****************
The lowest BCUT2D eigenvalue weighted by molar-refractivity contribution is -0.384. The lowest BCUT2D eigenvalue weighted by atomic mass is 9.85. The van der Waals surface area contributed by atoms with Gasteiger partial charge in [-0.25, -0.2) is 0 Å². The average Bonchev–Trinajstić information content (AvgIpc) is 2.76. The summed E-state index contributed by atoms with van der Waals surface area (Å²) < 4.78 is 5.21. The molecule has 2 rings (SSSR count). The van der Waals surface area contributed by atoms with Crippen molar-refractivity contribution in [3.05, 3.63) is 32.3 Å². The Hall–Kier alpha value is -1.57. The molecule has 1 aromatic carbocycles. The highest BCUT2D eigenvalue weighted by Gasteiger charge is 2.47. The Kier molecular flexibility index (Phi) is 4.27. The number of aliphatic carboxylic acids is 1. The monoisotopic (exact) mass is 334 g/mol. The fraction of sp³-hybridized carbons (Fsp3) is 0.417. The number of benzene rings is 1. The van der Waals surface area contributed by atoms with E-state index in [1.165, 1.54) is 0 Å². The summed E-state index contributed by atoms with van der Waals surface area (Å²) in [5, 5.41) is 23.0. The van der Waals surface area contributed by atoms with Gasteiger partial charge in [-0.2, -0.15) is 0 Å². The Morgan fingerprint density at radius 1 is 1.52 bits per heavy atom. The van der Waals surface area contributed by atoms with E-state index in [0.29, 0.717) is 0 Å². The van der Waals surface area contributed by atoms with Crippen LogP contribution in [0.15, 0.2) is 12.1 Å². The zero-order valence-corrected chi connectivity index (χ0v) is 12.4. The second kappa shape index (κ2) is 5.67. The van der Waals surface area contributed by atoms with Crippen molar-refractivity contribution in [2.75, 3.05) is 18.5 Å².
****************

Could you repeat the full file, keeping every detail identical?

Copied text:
The lowest BCUT2D eigenvalue weighted by molar-refractivity contribution is -0.384. The lowest BCUT2D eigenvalue weighted by atomic mass is 9.85. The van der Waals surface area contributed by atoms with Gasteiger partial charge in [-0.25, -0.2) is 0 Å². The average Bonchev–Trinajstić information content (AvgIpc) is 2.76. The summed E-state index contributed by atoms with van der Waals surface area (Å²) < 4.78 is 5.21. The molecule has 2 rings (SSSR count). The van der Waals surface area contributed by atoms with Crippen molar-refractivity contribution in [3.05, 3.63) is 32.3 Å². The Hall–Kier alpha value is -1.57. The molecule has 1 aromatic carbocycles. The highest BCUT2D eigenvalue weighted by Gasteiger charge is 2.47. The Kier molecular flexibility index (Phi) is 4.27. The number of aliphatic carboxylic acids is 1. The monoisotopic (exact) mass is 334 g/mol. The fraction of sp³-hybridized carbons (Fsp3) is 0.417. The number of benzene rings is 1. The van der Waals surface area contributed by atoms with E-state index in [1.165, 1.54) is 0 Å². The summed E-state index contributed by atoms with van der Waals surface area (Å²) in [5, 5.41) is 23.0. The van der Waals surface area contributed by atoms with Gasteiger partial charge in [-0.2, -0.15) is 0 Å². The Morgan fingerprint density at radius 1 is 1.52 bits per heavy atom. The van der Waals surface area contributed by atoms with E-state index in [0.29, 0.717) is 0 Å². The van der Waals surface area contributed by atoms with Crippen LogP contribution in [0.15, 0.2) is 12.1 Å². The zero-order valence-corrected chi connectivity index (χ0v) is 12.4. The second kappa shape index (κ2) is 5.67. The van der Waals surface area contributed by atoms with Crippen molar-refractivity contribution in [2.75, 3.05) is 18.5 Å².